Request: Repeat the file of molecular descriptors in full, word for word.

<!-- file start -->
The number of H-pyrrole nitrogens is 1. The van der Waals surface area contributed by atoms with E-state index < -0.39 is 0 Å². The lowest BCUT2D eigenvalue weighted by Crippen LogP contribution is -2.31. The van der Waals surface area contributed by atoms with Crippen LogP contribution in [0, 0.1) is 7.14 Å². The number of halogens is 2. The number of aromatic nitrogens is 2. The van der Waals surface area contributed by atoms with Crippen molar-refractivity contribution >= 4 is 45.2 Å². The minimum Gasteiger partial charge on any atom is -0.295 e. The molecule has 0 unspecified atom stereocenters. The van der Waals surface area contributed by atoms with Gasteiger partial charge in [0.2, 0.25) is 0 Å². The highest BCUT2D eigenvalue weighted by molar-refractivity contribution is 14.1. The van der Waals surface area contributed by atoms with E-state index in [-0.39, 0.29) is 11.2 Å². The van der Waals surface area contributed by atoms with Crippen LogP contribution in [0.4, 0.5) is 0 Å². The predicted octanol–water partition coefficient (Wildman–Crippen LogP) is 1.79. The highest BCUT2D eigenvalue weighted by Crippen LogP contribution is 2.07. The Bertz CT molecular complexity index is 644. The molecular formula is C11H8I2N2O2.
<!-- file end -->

The number of H-pyrrole nitrogens is 1. The van der Waals surface area contributed by atoms with E-state index < -0.39 is 0 Å². The lowest BCUT2D eigenvalue weighted by Crippen LogP contribution is -2.31. The van der Waals surface area contributed by atoms with Crippen LogP contribution in [0, 0.1) is 7.14 Å². The number of halogens is 2. The number of aromatic nitrogens is 2. The van der Waals surface area contributed by atoms with Crippen molar-refractivity contribution >= 4 is 45.2 Å². The minimum Gasteiger partial charge on any atom is -0.295 e. The molecule has 0 unspecified atom stereocenters. The van der Waals surface area contributed by atoms with Gasteiger partial charge in [0.2, 0.25) is 0 Å². The highest BCUT2D eigenvalue weighted by molar-refractivity contribution is 14.1. The van der Waals surface area contributed by atoms with E-state index in [-0.39, 0.29) is 11.2 Å². The van der Waals surface area contributed by atoms with Crippen LogP contribution in [0.4, 0.5) is 0 Å². The predicted octanol–water partition coefficient (Wildman–Crippen LogP) is 1.79. The highest BCUT2D eigenvalue weighted by Crippen LogP contribution is 2.07. The Bertz CT molecular complexity index is 644. The molecular formula is C11H8I2N2O2.